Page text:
Monetary policy and the great crash of 1929: A bursting bubble or collapsing fundamentals?

Timothy Cogley

    Research output: Chapter in Book/Report/Conference proceedingChapter


    A number of economists have expressed concern that the stock market is overvalued. Some have compared the situation with the 1920s, warning that the market may be headed for a similar collapse. Indeed, some suggest that lax monetary policy contributed to the Great Crash and have argued that current monetary policy is also dangerously lax. The chapter argues that The Economist has misinterpreted the lessons of the Great Crash. The implication is that monetary policy was far more restrictive than a purely domestic perspective might suggest. In 1928 there was a synchronized, global contraction of monetary policy, which occurred primarily because the Fed was concerned about stock prices. In retrospect, it seems that the lesson of the Great Crash is more about the difficulty of identifying speculative bubbles and the risks associated with aggressive actions conditioned on noisy observations.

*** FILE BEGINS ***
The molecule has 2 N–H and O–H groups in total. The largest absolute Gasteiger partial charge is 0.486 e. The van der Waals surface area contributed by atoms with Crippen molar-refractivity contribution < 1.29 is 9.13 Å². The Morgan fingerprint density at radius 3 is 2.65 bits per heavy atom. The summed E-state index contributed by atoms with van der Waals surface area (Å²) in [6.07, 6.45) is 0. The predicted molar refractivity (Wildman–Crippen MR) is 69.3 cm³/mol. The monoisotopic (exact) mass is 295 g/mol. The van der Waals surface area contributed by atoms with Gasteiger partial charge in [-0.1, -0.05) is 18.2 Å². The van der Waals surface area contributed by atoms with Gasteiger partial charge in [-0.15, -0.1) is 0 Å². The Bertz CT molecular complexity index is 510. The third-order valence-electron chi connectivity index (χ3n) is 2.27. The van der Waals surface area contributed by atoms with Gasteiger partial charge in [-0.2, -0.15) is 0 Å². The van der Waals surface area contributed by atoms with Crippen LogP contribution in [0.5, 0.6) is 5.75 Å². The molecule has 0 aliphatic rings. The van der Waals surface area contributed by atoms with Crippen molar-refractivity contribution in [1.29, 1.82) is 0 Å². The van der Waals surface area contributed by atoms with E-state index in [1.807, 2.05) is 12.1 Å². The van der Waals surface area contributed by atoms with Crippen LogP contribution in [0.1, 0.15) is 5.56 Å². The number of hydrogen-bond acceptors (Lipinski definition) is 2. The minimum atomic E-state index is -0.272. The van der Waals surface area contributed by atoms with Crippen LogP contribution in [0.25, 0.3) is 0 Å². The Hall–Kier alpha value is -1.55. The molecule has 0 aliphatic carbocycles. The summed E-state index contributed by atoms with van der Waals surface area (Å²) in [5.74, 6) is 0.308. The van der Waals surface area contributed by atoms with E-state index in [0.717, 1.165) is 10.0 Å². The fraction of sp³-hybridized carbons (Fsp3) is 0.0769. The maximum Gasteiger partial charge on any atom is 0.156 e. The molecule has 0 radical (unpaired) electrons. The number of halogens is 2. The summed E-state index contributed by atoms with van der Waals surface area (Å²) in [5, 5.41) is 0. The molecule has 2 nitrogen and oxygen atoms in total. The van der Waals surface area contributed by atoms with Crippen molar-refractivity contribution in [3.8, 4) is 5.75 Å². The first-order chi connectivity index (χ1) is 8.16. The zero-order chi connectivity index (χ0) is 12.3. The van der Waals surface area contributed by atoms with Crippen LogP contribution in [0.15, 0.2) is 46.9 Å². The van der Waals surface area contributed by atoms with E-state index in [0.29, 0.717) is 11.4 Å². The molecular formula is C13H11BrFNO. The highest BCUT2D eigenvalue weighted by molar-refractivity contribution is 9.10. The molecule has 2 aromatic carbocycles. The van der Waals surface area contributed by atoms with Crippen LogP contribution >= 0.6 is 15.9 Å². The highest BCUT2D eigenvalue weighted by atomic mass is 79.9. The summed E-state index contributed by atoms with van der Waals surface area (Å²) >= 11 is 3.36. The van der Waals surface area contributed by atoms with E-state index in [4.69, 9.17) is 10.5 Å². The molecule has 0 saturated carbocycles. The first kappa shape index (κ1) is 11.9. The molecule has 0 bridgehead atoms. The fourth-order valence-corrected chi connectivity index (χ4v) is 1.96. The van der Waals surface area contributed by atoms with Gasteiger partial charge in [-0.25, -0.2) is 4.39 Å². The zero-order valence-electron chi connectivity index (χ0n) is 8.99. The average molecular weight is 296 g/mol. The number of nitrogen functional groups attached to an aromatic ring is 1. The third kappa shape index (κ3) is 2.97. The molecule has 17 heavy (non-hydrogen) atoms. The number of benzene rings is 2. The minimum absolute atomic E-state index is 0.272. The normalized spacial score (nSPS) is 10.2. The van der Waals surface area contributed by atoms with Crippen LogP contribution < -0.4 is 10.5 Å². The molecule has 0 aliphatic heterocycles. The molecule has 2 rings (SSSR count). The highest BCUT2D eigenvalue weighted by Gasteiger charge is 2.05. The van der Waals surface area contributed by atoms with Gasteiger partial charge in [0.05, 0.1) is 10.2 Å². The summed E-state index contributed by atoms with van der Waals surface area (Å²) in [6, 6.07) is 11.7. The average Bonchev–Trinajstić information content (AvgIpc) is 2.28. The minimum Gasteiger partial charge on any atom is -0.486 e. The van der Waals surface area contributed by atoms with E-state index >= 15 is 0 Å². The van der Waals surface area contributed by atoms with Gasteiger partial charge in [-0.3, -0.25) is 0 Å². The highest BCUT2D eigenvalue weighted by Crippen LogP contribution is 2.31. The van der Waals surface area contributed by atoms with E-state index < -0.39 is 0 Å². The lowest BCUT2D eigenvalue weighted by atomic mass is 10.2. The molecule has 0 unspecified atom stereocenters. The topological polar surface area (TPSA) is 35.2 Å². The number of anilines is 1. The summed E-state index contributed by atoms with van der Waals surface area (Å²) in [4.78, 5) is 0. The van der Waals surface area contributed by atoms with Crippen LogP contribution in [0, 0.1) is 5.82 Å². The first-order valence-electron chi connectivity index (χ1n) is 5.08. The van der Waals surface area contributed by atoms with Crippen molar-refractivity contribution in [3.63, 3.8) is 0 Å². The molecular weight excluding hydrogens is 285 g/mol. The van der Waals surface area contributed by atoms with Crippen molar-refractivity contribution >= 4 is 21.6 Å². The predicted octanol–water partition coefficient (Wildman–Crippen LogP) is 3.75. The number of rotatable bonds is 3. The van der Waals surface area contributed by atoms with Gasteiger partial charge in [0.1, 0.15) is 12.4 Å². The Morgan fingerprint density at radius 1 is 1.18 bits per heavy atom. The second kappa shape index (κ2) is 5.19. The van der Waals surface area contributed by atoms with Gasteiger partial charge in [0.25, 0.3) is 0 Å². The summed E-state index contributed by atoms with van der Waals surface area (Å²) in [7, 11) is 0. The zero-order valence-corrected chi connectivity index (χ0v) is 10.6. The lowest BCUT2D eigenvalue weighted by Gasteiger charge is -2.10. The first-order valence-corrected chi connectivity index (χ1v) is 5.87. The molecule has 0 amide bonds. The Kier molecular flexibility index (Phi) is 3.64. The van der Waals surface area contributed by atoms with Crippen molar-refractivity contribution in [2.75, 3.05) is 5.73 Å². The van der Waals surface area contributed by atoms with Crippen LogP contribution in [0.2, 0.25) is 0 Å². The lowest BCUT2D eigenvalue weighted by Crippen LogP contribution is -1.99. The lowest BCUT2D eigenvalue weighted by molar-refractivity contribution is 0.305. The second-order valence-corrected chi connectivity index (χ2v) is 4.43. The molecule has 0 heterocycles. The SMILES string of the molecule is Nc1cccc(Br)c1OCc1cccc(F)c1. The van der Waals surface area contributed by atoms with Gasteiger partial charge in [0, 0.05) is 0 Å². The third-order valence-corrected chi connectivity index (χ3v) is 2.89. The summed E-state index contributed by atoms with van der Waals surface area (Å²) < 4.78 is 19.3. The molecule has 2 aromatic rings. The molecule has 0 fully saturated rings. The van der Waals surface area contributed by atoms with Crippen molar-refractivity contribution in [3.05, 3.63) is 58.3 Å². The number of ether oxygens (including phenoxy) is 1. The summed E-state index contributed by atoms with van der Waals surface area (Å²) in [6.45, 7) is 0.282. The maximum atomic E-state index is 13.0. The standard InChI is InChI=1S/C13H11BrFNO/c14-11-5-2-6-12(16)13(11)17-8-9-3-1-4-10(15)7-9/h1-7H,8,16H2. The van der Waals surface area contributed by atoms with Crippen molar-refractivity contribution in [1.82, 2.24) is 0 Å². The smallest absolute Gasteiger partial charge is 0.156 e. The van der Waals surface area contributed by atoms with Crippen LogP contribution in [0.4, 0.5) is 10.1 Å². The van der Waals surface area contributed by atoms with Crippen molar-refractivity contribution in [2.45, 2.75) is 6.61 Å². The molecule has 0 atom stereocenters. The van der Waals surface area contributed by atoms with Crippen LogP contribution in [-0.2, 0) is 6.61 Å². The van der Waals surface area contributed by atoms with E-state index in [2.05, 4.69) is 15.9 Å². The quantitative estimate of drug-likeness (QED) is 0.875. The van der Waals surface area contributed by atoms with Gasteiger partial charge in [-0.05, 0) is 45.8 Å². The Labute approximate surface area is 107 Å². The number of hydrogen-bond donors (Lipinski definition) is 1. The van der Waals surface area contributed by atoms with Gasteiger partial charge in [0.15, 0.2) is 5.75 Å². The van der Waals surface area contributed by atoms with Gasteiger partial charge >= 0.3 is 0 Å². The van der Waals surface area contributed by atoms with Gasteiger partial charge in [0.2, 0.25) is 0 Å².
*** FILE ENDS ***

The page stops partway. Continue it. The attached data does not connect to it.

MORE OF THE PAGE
Original languageEnglish (US)
    Title of host publicationHandbook of Monetary Policy
    PublisherTaylor and Francis
    Number of pages6
    ISBN (Electronic)9780585425511
    StatePublished - Jan 1 2020

    ASJC Scopus subject areas

    • General Social Sciences


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